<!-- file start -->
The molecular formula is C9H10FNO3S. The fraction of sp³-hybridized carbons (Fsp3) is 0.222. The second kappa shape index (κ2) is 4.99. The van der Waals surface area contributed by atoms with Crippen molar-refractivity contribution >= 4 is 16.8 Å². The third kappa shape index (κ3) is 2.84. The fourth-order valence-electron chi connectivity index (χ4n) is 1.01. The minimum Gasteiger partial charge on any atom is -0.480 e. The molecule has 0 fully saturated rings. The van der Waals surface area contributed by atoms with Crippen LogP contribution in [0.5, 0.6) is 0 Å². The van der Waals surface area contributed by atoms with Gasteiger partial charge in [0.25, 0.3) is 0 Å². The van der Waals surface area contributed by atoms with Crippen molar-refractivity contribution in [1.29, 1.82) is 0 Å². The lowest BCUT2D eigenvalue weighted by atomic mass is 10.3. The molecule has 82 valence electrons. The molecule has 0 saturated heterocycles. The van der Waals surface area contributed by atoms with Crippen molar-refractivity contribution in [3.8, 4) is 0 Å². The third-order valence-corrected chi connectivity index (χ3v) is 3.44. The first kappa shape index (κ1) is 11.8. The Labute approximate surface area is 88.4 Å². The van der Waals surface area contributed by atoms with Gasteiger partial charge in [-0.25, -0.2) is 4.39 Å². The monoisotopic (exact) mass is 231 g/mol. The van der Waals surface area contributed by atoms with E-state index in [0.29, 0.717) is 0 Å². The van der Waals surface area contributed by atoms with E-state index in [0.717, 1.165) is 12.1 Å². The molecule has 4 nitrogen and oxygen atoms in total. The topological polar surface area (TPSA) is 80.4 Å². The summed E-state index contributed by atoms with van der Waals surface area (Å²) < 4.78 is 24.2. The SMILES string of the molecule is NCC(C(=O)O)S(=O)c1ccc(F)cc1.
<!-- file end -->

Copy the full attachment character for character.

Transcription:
The molecular formula is C9H10FNO3S. The fraction of sp³-hybridized carbons (Fsp3) is 0.222. The second kappa shape index (κ2) is 4.99. The van der Waals surface area contributed by atoms with Crippen molar-refractivity contribution >= 4 is 16.8 Å². The third kappa shape index (κ3) is 2.84. The fourth-order valence-electron chi connectivity index (χ4n) is 1.01. The minimum Gasteiger partial charge on any atom is -0.480 e. The molecule has 0 fully saturated rings. The van der Waals surface area contributed by atoms with Crippen LogP contribution in [0.5, 0.6) is 0 Å². The van der Waals surface area contributed by atoms with Gasteiger partial charge in [0.25, 0.3) is 0 Å². The van der Waals surface area contributed by atoms with Crippen molar-refractivity contribution in [1.29, 1.82) is 0 Å². The lowest BCUT2D eigenvalue weighted by atomic mass is 10.3. The molecule has 82 valence electrons. The molecule has 0 saturated heterocycles. The van der Waals surface area contributed by atoms with Crippen molar-refractivity contribution in [3.8, 4) is 0 Å². The third-order valence-corrected chi connectivity index (χ3v) is 3.44. The first kappa shape index (κ1) is 11.8. The Labute approximate surface area is 88.4 Å². The van der Waals surface area contributed by atoms with Gasteiger partial charge in [-0.25, -0.2) is 4.39 Å². The monoisotopic (exact) mass is 231 g/mol. The van der Waals surface area contributed by atoms with E-state index in [0.29, 0.717) is 0 Å². The van der Waals surface area contributed by atoms with E-state index in [0.717, 1.165) is 12.1 Å². The molecule has 4 nitrogen and oxygen atoms in total. The topological polar surface area (TPSA) is 80.4 Å². The summed E-state index contributed by atoms with van der Waals surface area (Å²) < 4.78 is 24.2. The SMILES string of the molecule is NCC(C(=O)O)S(=O)c1ccc(F)cc1.